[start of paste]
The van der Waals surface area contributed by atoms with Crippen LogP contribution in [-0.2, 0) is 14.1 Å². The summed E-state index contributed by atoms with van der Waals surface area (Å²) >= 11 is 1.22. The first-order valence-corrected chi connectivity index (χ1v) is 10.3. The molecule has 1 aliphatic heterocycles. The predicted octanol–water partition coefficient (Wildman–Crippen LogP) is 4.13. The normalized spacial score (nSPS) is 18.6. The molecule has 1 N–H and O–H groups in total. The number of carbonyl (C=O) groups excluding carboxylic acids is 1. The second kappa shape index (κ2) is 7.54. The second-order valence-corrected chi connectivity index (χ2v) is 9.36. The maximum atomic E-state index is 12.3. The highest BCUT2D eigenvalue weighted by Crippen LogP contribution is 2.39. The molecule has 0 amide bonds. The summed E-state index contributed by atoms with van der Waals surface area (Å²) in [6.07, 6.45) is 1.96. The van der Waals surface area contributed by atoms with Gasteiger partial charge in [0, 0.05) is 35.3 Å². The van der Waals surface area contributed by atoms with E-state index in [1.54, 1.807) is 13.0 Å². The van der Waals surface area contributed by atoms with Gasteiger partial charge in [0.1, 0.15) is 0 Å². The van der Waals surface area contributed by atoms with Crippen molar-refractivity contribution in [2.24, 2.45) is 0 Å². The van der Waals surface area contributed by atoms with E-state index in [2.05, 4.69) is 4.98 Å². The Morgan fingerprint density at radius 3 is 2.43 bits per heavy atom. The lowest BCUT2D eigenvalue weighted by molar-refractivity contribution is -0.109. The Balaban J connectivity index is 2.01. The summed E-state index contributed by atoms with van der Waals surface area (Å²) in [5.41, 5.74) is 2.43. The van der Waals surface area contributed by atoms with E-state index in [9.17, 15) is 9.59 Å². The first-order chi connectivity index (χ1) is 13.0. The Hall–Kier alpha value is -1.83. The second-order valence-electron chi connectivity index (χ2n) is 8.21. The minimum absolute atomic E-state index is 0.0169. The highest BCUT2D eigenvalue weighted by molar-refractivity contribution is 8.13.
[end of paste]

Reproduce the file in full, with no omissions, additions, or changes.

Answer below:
The van der Waals surface area contributed by atoms with Crippen LogP contribution in [-0.2, 0) is 14.1 Å². The summed E-state index contributed by atoms with van der Waals surface area (Å²) >= 11 is 1.22. The first-order valence-corrected chi connectivity index (χ1v) is 10.3. The molecule has 1 aliphatic heterocycles. The predicted octanol–water partition coefficient (Wildman–Crippen LogP) is 4.13. The normalized spacial score (nSPS) is 18.6. The molecule has 1 N–H and O–H groups in total. The number of carbonyl (C=O) groups excluding carboxylic acids is 1. The second kappa shape index (κ2) is 7.54. The second-order valence-corrected chi connectivity index (χ2v) is 9.36. The maximum atomic E-state index is 12.3. The highest BCUT2D eigenvalue weighted by Crippen LogP contribution is 2.39. The molecule has 0 amide bonds. The summed E-state index contributed by atoms with van der Waals surface area (Å²) in [6.07, 6.45) is 1.96. The van der Waals surface area contributed by atoms with Gasteiger partial charge in [0, 0.05) is 35.3 Å². The van der Waals surface area contributed by atoms with E-state index in [1.54, 1.807) is 13.0 Å². The van der Waals surface area contributed by atoms with Gasteiger partial charge in [0.1, 0.15) is 0 Å². The van der Waals surface area contributed by atoms with Crippen molar-refractivity contribution in [2.24, 2.45) is 0 Å². The van der Waals surface area contributed by atoms with E-state index in [2.05, 4.69) is 4.98 Å². The Morgan fingerprint density at radius 3 is 2.43 bits per heavy atom. The lowest BCUT2D eigenvalue weighted by molar-refractivity contribution is -0.109. The Balaban J connectivity index is 2.01. The summed E-state index contributed by atoms with van der Waals surface area (Å²) in [5.41, 5.74) is 2.43. The van der Waals surface area contributed by atoms with E-state index in [9.17, 15) is 9.59 Å². The first-order chi connectivity index (χ1) is 13.0. The Hall–Kier alpha value is -1.83. The second-order valence-electron chi connectivity index (χ2n) is 8.21. The minimum absolute atomic E-state index is 0.0169. The highest BCUT2D eigenvalue weighted by molar-refractivity contribution is 8.13.